Fluffy arrived home. Trolly number 25 pulled up by the gate. “OH OLIVER” called Fluffy. The oldest of the three Olivers opened the door and, without needing further prompting, he went over to the Trolly and lifted out the four bags of extra sweet sugar. Another Oliver came out of the house carrying a dozen comfy feather cushions that he carefully placed into the trolly. Fluffy’s father, Rover, was a comfy feather cushion maker. The local economy was entirely based on the exchange of services. All those years ago the sign writer had been paid in Quills (Narrator’s note: Rover’s occupation at the time had been a Quill maker). And so Trolly number 25 set off back to the Sugar Mill. A much lighter, and very comfy, load this time.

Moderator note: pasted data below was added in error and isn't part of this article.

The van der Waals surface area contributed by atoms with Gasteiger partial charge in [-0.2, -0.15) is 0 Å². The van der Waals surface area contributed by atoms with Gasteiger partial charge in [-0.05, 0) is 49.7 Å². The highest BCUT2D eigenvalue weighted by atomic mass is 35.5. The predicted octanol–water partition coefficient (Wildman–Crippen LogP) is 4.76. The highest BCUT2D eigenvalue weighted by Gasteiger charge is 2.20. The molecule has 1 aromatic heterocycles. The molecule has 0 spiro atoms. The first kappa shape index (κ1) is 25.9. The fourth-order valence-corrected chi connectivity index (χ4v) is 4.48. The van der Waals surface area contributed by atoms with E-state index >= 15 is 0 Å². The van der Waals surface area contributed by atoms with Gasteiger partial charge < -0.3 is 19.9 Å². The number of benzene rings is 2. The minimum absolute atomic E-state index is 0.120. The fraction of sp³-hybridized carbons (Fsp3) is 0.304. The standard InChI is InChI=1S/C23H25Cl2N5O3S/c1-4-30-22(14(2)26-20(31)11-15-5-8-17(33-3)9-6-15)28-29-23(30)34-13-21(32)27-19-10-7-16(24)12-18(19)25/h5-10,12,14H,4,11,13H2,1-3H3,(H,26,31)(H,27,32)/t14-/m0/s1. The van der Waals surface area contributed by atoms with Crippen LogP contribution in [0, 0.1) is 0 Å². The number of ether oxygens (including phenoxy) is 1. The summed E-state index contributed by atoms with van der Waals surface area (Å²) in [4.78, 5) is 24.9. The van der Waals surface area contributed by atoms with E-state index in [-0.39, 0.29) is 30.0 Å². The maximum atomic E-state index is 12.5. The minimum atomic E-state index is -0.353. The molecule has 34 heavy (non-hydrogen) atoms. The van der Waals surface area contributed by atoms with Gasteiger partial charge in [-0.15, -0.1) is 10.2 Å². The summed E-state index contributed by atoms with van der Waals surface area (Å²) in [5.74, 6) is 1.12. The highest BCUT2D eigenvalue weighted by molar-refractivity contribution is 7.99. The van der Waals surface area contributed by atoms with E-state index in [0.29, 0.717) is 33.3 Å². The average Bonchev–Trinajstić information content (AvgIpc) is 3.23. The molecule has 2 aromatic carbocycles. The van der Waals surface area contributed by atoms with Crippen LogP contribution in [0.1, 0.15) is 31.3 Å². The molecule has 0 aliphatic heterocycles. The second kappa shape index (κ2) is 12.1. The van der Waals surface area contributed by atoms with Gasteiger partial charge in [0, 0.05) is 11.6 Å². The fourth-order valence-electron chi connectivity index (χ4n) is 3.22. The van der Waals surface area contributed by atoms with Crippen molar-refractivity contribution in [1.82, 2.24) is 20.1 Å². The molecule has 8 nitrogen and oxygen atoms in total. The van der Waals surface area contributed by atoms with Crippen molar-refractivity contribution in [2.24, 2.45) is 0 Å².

Fluffy little Ostrich went into the house, down the hall and into the enormous kitchen. There were several large pans on the hob that were bubbling, popping and positively brimming with deliciousness. Mother was pouring a thick slow moving stream of piping hot caramel and gooseberry mixture into the sweet moulds on the table. Father was decanting the bags of extra sweet sugar into the sugar pots. “Hello Kitten” he said seeing her enter the room. He had always called her ‘kitten’ as an affectionate name, although he couldn’t remember why. (Narrator’s note: Kitten, although completely nonsensical, was one of the better attempts at coming up with a name). “Hello Daddy” replied Fluffy little Ostrich. “Hello Mummy. Mr Badger sent you this note to say thank you for the sweets”. “Yes, I knew he would, as some strange contraption appeared and then disappeared in the hall that I thought must be something to do with Mr Badger”. Oliver, the youngest, came into the kitchen. Earlier he had been helping Mother by licking the spoons clean and then he had been helping Father by testing the feathers for softness. As a result he was now a great mass of sticky feathers. “Fluffy darling” said Mother, “would you be a dear and take your little brother upstairs to help test the temperature of the soapy water in the bathroom sink?”.